Gordo Loco

The intersection of Federal Boulevard and West 26th Avenue was already ground zero in the breakfast burrito wars, with Jack-n-Grill and an outpost of Santiago's launching their two-buck breakfast burritos from opposite sides of Federal, and Araujo around the corner firing back with a smaller, 99-cent breakfast burrito. But now Gordo Loco, which occupies the historic bungalow that was the original home of La Loma, has rolled out the heavy artillery. The really heavy artillery: a hefty, eight-inch breakfast burrito to go that's packed with scrambled eggs, soft cubes of potato and green-chile cheese (the secret weapon, available either hot or mild) for just 98 cents. This burrito is such a bargain that you can even afford a side of guac, sour cream...or more green-chile cheese. Fire when ready!

Bull & Bush Brewery
Hunter Stevens

Celebrating forty years of independent family ownership this year, the Bull & Bush keeps getting better, whether it's with award-winning beers like Man Beer and the Legend of the Liquid Brain Imperial Stout, its cellar parties that pull together vintage bottles of rare and hard-to-find brews from other breweries, or the layered atmosphere that mixes old-school Glendale regulars, families and downtowners looking for a night away from the madness. There's an extensive menu of comfort food and a burgeoning beer list, so if you can't hang out, you can at least grab a growler to go.

My Brother's Bar
Westword

Accept no substitute: My Brother's Bar is the real thing. An eclectic crowd haunts the tables and bar here, and it's a crowd that represents a cross-section of this city's population. Families and downtown professionals eat burgers and fries on the back patio during the day; Highland neighbors stop in for a tap Tetley's pretty much anytime; and industry folks come in after their restaurants close, mingling with the old-time regulars, crusty waitstaff, quirky bartenders and unlucky kitchen guy charged with grilling burgers on the flat-top until one in the morning. Brother's is signless but famous thanks to its burgers, year-round Girl Scout cookie stock and history that ties the building, if not the Karagas siblings who bought the bar over forty years ago, to Neal Cassady and Jack Kerouac. But this spot's story goes back much further: It's been a saloon since at least the 1880s. My Brother's is an integral part of our heritage, and it will remain a Denver institution no matter how many other brothers butt in.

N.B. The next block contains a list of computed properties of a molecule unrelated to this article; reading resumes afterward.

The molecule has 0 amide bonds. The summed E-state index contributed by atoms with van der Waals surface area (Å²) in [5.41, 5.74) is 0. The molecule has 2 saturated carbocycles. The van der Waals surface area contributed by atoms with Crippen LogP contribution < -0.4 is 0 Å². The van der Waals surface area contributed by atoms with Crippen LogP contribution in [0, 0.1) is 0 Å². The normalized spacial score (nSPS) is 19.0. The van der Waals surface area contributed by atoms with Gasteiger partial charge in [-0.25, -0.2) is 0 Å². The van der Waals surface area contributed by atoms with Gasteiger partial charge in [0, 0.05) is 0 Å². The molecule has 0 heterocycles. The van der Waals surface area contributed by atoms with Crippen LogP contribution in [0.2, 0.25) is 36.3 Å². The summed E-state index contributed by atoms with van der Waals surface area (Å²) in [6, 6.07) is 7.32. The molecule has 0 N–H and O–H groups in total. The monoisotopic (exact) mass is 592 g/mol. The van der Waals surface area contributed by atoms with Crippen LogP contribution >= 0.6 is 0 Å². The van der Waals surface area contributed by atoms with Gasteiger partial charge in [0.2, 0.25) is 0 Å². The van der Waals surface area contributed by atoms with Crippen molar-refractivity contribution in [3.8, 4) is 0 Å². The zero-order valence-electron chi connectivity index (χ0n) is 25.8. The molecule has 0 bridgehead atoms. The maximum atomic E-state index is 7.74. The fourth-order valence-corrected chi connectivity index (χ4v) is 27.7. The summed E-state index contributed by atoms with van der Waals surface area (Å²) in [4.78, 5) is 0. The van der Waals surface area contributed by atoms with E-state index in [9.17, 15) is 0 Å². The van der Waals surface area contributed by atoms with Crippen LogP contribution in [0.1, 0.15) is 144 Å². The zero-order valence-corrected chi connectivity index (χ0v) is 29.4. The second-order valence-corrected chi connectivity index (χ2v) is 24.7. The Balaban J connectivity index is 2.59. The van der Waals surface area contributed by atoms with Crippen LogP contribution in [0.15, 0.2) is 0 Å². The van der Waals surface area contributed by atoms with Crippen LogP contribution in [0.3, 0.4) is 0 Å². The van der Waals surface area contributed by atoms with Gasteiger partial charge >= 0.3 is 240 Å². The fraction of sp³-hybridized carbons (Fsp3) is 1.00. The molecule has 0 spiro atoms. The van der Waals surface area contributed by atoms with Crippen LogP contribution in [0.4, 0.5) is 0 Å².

JaJa Bistro

There's nothing pompous about this French bistro, where the informal, come-as-you-are ambience makes it all too easy to become a regular. And by the looks of it, especially on Sunday mornings, when Littleton residents sashay in for brunch, there are plenty of regulars who crave JaJa's dazzling crepes, filled with everything from smoked ham and Swiss to scrambled eggs and bacon, to sunny-side-up eggs and sausage, to Nutella and sugar-kissed bananas. The unfussy elegance, coupled with the camaraderie of the ardent habitués who linger over Bloody Marys and bottomless mimosas, makes JaJa's Bistro a must-stop for both wistful Francophiles and card-carrying foodophiles who want a little joie de vivre with their morning pick-me-up.

Tarbell's SouthGlenn
Mark Manger

Tarbell's is certainly not the first restaurant to elevate the burger to lofty, beasty, Herculean status, but while size is in the shoe of the beholder, Tarbell's double-decker burger — all six, maybe even seven inches of it — is, buns down, the best burger in the city. The freshly ground beef, loose and hand-formed into two impossibly thick patties, is judiciously salted and peppered, drooling with juices that blush scarlet, grilled to a perfect mid-rare and shoved between a soft, slightly sweet bun that's slathered with a secret sauce and platformed with lettuce, tomato slices and squares of American cheese that melt into the depths of your fluttering heart.

Lou's Food Bar
Joni Schrantz